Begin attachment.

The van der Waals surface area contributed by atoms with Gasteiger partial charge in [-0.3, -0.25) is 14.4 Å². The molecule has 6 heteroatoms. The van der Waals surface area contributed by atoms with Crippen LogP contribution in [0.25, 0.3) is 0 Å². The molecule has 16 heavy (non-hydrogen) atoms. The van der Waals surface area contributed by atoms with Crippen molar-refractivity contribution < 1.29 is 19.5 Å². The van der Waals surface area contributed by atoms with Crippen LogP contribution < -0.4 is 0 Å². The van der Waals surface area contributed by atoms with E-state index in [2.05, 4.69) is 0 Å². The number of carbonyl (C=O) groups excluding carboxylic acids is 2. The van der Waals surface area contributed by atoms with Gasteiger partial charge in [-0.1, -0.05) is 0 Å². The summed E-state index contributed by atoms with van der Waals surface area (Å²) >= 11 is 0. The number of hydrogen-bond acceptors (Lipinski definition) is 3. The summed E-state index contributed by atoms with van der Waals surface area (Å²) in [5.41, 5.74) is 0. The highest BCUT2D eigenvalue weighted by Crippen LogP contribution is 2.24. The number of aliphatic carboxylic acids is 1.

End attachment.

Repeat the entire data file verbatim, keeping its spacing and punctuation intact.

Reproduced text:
The van der Waals surface area contributed by atoms with Gasteiger partial charge in [-0.3, -0.25) is 14.4 Å². The molecule has 6 heteroatoms. The van der Waals surface area contributed by atoms with Crippen LogP contribution in [0.25, 0.3) is 0 Å². The molecule has 16 heavy (non-hydrogen) atoms. The van der Waals surface area contributed by atoms with Crippen molar-refractivity contribution < 1.29 is 19.5 Å². The van der Waals surface area contributed by atoms with Crippen LogP contribution < -0.4 is 0 Å². The van der Waals surface area contributed by atoms with E-state index in [2.05, 4.69) is 0 Å². The number of carbonyl (C=O) groups excluding carboxylic acids is 2. The van der Waals surface area contributed by atoms with Gasteiger partial charge in [-0.1, -0.05) is 0 Å². The summed E-state index contributed by atoms with van der Waals surface area (Å²) >= 11 is 0. The number of hydrogen-bond acceptors (Lipinski definition) is 3. The summed E-state index contributed by atoms with van der Waals surface area (Å²) in [5.41, 5.74) is 0. The highest BCUT2D eigenvalue weighted by Crippen LogP contribution is 2.24. The number of aliphatic carboxylic acids is 1.